When you’re not a parent, it is easier to say, “Look at how that kid is behaving!” or “If that were my child, I would…” Once you become a parent, it is suddenly more difficult to decide what to do in every situation when your kids misbehave (and they will). As a local representative for Go Au Pair and first point-of-contact for our local Au Pairs and Host Families, I am a resource for creative ways to keep kids happy and well-behaved. In fact, our agreements state that Au Pairs are never to yell at or spank the children in their care – a regulation, not a suggestion. This is where my 14 years experience as a teacher comes in handy (not to mention being a mom of six of my own little beauties).
I should mention it is important to get to know the kids in your care (obviously) so one can identify possible triggers or warning signs the child may have a problem. Involve your family pediatrician. Behavioral issues can range from just not listening to pinching or biting, to destructive behavior or yelling and throwing things. It is vitally important for all parties, parents, caregivers and even, to some extent, the child, to be “on the same page” or in concert, about expectations for acceptable behavior. It should be make clear to the child what behaviors are unacceptable and how he or she should be acting. Physical aggression towards others should never be allowed or accepted.
My suggestions are from least to most intrusive, but physical aggression may require immediate, more intrusive intervention sooner than later. Try these creative solutions when kids act up:
Distract – This works best with toddlers and little ones, but can be used on older kids too. Bring attention to something else of interest. It could be as simple as saying, “Look at that bird!” while removing an object of issue. Older siblings can be great helpers when you’re caring for multiple children. Little ones nearly always want the attention of older siblings, or to play with or look at their stuff. Unless that is the original problem, use this to your advantage when you see younger ones beginning to have a problem.
Redirect – Similar to distraction, redirecting a child’s attention or physical orientation can change behavior immediately. Moving a child’s stroller or high chair can redirect a fussing baby. Introducing the next step or a new activity is a great way to redirect a child just before they act up. Redirection is not physical intervention like grabbing a child. Unless the negative behavior is physically harmful, like running in a parking lot, physical intervention should be avoided.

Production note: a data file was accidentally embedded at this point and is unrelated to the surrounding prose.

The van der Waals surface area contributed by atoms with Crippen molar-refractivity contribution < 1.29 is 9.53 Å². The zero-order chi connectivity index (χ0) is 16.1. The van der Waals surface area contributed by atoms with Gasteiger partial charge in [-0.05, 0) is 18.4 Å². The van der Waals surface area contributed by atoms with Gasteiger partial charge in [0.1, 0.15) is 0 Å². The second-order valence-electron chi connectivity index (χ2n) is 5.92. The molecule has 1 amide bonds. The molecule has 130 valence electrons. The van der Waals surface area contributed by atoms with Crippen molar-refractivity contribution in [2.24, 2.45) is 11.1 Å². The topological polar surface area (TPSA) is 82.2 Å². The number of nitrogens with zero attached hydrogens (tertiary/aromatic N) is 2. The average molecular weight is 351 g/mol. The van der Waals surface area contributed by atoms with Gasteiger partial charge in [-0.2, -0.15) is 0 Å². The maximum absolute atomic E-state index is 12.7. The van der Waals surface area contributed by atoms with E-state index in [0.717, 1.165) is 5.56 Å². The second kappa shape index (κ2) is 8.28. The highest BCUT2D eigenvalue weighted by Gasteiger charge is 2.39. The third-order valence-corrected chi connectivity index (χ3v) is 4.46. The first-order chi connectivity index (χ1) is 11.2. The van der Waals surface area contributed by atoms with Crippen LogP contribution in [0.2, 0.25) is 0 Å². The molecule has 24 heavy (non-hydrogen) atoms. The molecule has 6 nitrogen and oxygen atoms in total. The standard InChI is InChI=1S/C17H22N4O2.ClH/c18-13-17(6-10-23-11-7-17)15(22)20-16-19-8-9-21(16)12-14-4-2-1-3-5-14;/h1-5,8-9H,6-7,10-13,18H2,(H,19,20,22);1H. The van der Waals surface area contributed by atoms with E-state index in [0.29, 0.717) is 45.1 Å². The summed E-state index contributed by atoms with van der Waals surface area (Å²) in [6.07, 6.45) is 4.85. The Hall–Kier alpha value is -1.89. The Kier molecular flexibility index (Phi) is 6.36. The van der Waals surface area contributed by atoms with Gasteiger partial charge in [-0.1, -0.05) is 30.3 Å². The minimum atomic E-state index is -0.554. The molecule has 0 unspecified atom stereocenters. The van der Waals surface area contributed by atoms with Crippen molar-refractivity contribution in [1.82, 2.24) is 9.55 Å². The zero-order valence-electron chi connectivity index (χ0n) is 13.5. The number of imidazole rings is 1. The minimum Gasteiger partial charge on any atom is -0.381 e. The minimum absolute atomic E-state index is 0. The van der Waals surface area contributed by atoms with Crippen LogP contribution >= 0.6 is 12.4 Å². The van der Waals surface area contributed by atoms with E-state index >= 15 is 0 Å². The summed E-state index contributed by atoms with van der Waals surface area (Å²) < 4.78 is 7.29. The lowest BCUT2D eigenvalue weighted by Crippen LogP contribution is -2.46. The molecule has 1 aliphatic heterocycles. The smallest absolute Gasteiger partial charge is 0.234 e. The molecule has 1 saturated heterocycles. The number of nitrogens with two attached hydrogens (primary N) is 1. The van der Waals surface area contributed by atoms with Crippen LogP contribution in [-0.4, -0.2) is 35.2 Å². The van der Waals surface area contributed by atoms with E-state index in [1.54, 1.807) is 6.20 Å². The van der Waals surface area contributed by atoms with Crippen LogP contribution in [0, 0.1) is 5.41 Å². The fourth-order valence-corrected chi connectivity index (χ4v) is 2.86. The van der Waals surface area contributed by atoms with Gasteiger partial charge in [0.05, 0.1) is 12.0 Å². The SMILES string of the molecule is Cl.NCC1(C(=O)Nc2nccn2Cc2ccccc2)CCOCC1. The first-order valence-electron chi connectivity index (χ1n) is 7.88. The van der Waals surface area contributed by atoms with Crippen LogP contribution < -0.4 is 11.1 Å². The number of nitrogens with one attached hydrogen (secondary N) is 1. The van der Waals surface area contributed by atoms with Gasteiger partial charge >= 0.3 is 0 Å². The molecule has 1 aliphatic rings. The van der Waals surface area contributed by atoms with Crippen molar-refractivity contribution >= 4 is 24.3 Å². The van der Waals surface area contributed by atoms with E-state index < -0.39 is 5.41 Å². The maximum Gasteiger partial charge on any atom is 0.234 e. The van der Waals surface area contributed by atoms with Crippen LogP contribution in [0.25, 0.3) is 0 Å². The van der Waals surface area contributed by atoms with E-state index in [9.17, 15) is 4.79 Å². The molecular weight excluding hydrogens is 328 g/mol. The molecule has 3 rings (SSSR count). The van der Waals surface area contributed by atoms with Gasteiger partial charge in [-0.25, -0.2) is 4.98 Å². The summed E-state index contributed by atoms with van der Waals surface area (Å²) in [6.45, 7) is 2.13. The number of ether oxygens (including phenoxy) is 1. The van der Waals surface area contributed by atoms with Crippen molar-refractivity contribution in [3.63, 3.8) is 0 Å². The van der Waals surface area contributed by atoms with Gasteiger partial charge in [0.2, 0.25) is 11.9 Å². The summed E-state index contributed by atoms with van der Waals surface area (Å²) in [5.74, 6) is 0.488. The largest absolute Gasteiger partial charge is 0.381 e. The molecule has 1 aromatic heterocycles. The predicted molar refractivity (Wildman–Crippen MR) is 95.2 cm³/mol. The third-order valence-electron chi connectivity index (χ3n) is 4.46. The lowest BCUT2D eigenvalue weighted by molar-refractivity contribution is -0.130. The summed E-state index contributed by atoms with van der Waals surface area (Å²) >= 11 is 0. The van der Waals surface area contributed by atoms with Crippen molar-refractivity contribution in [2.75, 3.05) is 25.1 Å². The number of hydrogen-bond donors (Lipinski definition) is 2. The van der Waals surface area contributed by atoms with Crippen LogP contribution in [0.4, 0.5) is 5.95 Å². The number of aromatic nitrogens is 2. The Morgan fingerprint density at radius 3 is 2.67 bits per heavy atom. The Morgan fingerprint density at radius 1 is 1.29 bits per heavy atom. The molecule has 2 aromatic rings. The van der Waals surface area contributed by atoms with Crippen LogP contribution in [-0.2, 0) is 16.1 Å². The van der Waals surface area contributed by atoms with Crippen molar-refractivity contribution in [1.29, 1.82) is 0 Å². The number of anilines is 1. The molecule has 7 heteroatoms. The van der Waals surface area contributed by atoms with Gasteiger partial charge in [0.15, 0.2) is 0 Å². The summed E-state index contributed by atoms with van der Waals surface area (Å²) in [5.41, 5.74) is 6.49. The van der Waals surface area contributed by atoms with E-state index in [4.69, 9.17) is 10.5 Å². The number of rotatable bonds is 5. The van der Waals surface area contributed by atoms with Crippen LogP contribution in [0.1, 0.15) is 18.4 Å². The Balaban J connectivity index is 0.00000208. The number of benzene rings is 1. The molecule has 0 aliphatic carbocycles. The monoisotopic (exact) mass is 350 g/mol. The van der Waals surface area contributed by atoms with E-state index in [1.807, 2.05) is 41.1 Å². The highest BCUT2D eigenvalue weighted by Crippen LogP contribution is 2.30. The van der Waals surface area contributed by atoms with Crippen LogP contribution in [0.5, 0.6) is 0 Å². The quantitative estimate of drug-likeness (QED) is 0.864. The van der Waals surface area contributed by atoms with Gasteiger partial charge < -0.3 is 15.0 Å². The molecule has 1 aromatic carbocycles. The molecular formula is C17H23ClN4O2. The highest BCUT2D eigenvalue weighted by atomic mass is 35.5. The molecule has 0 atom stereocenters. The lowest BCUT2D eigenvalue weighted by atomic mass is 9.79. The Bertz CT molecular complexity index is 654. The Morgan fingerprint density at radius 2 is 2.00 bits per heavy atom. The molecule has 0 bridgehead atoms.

Positive reinforcement – Reward good behavior. Tell a child when he or she does the right thing, even if it’s only close. Reward with words and actions. Tell a child, “I love how you used your manners!” or “You make an excellent kitchen helper!” When the child only approximates what you expect, say, “Great job! Just a little more…until it’s flat, or clean, or full.” Don’t reward bad behavior. Be simple and matter-of-fact: “Your shoes are not on, so we cannot leave,” or “Your room is not clean, so we cannot go to the party.” Be even more specific: “When your shoes are in the closet in pairs, we can go to the playdate.”
Count to three – Programs like 1-2-3-Magic made this method popular to get defiant kids moving and help parents nag less. Essentially, tell the child the expected behavior, like putting toys in a toybox. Determine in advance what happens when you get to three and tell the child. “I am going to count to three and you need to start putting your toys away or (I will help you, no dessert after dinner, no tv time – you choose).” Pause to give a moment for compliance, then count, slowly, to three. Then stick to what you said. If it is helping them (for toddlers), just do it hand-over-hand, with your hand helping their hand pick up a toy and place in the box. For other consequences, keep your word but don’t make the consequence greater than the desired task. For example, if the child needs to pick up toys, the consequence for not doing so should be small, like no dessert, not huge, like no tv for a month.
Time-out – Relatively successful when used sparingly, time-out has been around for ages in one form or another. Simply done, time-out is similar to counting to three, except the consequence for not doing the desired behavior by the count of three is being removed from the situation altogether (it also serves to give the parent a few minutes to calm down and assess). This can be achieved by designating a specific location, like a chair, the stairs or a bedroom, for time-out to occur. Time-out is often timed, with the duration being one minute for each year of the child’s age, so two minutes for a two year old, and so on. The ending of time-out differs widely, with some allowing the child to howl and yell the entire time and then rejoin family or group activity when the stated time is up (not a good plan), others requiring silence before the time even begins (perhaps slightly rigid), and still others requiring an apology for the specific misbehavior so the child understands what he or she did wrong (happy medium maybe).
Not every method is right for every child or every caregiver. In fact, no one tool is the best, but many tools are best used in concert to create a positive environment for everyone. Spending time doing activities, playing games, talking or just being together can build rapport and trust. Earning privileges works great for older kids, once these methods have worn out. Use checklists and wipe-off boards to keep track of multiple kids and their chores or behavior. Reward whenever possible, but not when it is not deserved. Simple communication of expectations will reap rewards, no matter the age of the child. Finally, always let kids know you are their caring coach and guide while they are in your care and take every minute of your job seriously.
Want to share your stories? Sign up to become a Spoke contributor!